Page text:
Dressed to Impress: Looking the Part

Front Cover
William J. F. Keenan, Joanne B. Eicher
Berg Publishers, 2001 - Design - 236 pages
Our dress is our identity. In dress, we live, move and have our social being. This book shows how the dressed body is central to the construction of a recognizable identity and provides accessible accounts of the particular dress 'ways' associated with a considerable variety of lifestyles. Churchgoers, ballerinas, Muslim schoolgirls, glamour models, 'vampires', monks and country gents all fashion a social self through dress. These cultures all have characteristic forms of displaying the dressed body for social visibility - whether in religion, sex, performance, or on the street. In contrast to much of the literature on dress, which often assumes a lack of agency on the part of the wearer, contributors to this book focus on the conscious manipulation of dress to reflect an identity that is designed to look 'different'. Why do people choose to mark themselves off socially from others? What are the costs and benefits? For every dress 'identity', there is a corresponding set of entitlements and expectations as to behaviour and belief. 'Priestly' bodies inhabit a different universe of response from strippers, just as 'Gothic' bodies experience the public gaze differently from 'Methodist' ones. Where one look commands respect in one setting, in another it can incite antipathy and rejection. Contributors tackle head-on this 'paradox of dress' - its potent power to unite and divide. Evidence of the dressed body's social ambiguity as a medium of consensus, on the one hand, and conflict, on the other, provides a glimpse through dress into an elementary condition of social and cultural life that has all too rarely been part of historical and sociological discourse.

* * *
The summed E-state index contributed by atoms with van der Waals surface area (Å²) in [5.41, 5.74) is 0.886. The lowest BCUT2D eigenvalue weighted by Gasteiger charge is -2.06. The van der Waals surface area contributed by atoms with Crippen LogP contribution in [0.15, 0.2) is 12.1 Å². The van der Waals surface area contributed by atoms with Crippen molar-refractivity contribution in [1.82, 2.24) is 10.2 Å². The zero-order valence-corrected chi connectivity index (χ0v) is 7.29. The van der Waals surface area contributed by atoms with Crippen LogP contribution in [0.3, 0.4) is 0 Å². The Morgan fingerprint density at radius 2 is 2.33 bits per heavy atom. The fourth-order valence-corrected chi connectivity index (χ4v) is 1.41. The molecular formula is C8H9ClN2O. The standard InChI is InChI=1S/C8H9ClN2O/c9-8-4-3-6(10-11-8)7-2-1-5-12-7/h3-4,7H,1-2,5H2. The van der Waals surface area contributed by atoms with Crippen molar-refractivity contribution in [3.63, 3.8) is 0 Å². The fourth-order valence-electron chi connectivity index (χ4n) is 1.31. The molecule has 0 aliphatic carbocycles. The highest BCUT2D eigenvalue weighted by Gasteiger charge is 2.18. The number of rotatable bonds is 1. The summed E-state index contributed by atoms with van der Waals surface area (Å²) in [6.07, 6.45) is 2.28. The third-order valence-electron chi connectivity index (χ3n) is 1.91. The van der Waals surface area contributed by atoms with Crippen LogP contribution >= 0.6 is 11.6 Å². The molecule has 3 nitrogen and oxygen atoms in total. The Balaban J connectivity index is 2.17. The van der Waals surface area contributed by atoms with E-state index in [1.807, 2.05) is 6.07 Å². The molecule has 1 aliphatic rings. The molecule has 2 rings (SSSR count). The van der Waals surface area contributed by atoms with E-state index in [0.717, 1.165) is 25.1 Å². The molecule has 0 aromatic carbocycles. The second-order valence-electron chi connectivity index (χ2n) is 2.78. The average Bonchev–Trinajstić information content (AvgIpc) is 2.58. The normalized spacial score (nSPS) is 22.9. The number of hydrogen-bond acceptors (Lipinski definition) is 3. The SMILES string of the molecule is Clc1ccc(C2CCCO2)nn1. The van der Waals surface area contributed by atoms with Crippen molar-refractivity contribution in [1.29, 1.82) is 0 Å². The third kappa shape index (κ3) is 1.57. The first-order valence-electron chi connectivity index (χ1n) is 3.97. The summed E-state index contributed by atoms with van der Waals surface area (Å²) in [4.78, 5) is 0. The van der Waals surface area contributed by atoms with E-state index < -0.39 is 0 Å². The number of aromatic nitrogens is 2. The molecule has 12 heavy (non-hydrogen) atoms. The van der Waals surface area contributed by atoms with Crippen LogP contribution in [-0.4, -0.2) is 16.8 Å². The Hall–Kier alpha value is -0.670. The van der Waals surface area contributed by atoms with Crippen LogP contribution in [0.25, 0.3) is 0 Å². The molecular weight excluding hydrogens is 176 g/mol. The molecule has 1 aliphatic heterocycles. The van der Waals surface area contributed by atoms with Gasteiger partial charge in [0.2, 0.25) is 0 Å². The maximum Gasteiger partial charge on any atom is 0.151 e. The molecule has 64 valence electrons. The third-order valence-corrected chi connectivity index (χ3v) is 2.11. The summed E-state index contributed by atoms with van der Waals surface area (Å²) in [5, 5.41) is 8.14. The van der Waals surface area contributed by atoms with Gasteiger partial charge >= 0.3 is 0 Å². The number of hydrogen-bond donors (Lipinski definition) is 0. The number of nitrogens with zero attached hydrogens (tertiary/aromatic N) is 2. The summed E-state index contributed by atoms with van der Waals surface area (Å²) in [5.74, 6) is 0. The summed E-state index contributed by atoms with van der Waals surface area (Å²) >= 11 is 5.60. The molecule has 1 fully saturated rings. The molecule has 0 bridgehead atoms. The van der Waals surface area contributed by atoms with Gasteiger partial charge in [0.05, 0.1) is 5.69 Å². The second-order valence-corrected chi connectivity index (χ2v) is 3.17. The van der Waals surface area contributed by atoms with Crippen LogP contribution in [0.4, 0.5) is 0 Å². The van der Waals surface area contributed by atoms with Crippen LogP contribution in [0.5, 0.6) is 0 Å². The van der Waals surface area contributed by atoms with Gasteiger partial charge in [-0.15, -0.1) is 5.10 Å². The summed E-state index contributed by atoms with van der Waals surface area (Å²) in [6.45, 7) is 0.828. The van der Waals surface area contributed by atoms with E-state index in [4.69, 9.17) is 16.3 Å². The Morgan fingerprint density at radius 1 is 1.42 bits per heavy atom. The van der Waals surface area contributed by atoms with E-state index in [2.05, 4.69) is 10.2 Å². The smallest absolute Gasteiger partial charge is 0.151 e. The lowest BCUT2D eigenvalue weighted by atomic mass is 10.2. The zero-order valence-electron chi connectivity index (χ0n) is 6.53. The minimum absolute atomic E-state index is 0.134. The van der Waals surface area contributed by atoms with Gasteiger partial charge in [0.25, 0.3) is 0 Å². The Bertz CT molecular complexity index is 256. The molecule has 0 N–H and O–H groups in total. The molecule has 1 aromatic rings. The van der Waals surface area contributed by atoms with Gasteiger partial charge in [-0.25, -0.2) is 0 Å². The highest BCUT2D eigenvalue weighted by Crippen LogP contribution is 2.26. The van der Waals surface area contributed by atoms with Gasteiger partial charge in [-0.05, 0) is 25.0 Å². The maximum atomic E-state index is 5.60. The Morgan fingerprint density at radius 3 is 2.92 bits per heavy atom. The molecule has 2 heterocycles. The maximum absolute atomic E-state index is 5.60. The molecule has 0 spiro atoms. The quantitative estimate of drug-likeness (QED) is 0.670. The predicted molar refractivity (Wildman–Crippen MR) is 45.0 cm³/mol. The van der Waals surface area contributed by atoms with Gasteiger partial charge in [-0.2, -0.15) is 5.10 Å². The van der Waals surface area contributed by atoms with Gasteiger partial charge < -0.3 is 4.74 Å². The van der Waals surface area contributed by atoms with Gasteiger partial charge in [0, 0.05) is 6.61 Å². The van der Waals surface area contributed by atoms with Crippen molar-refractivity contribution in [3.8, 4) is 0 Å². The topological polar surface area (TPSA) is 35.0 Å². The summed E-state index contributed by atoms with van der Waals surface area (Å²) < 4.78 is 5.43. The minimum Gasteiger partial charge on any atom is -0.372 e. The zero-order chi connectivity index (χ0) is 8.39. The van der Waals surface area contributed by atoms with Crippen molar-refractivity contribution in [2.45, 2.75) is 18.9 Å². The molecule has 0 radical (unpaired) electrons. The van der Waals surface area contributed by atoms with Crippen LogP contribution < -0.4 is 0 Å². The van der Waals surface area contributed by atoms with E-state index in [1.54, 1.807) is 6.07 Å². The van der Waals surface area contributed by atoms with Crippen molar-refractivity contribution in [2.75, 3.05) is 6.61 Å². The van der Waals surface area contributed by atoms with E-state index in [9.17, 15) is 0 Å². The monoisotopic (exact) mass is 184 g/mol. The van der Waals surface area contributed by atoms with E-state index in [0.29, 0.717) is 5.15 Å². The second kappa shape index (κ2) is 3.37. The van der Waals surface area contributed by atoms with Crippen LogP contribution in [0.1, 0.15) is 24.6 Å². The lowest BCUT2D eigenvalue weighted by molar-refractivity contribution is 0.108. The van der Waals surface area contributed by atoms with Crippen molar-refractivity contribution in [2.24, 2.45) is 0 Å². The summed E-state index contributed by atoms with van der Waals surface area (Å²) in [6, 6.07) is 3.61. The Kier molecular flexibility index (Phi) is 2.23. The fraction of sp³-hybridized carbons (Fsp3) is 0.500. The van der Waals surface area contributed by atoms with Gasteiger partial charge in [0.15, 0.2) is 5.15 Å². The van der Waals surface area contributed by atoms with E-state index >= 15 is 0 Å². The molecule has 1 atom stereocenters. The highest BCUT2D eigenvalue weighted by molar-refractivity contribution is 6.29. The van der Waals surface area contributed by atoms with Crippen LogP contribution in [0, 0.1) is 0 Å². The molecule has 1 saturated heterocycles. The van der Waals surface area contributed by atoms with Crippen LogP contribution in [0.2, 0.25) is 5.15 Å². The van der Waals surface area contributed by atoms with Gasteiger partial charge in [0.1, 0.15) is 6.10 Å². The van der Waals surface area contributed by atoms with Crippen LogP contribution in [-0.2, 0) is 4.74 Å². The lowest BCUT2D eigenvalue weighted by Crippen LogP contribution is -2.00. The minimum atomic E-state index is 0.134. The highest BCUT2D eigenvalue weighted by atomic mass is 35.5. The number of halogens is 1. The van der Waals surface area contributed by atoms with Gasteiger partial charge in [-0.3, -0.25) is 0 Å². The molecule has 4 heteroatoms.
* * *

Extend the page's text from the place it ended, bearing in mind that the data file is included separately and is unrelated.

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User Review  - sumirechan - LibraryThing

Read December 2007. A collection of essays on the significance of dress in various times and places. I borrowed it for Milly Williamson's "Vampires and Goths: Fandom, Gender and ... more Cult Dress ... Read full review

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Read December 2007.
A collection of essays on the significance of dress in various times and places. I borrowed it for Milly Williamson's "Vampires and Goths: Fandom, Gender and Cult Dress" (a bit
thin) and Dana Wilson-Kovacs' "The Fall and Rise of Erotic Lingerie," but the other chapters are interesting as well, covering the controversy over the hijab in France, the significance of clothing in the Mormon church, the effect of court ballet on fashion and vice versa, and the masculinity of "classic" British men's clothing. 

About the author (2001)

Edited by William J. F. Keenan, Senior Lecturer in Sociology, The Nottingham Trent University.

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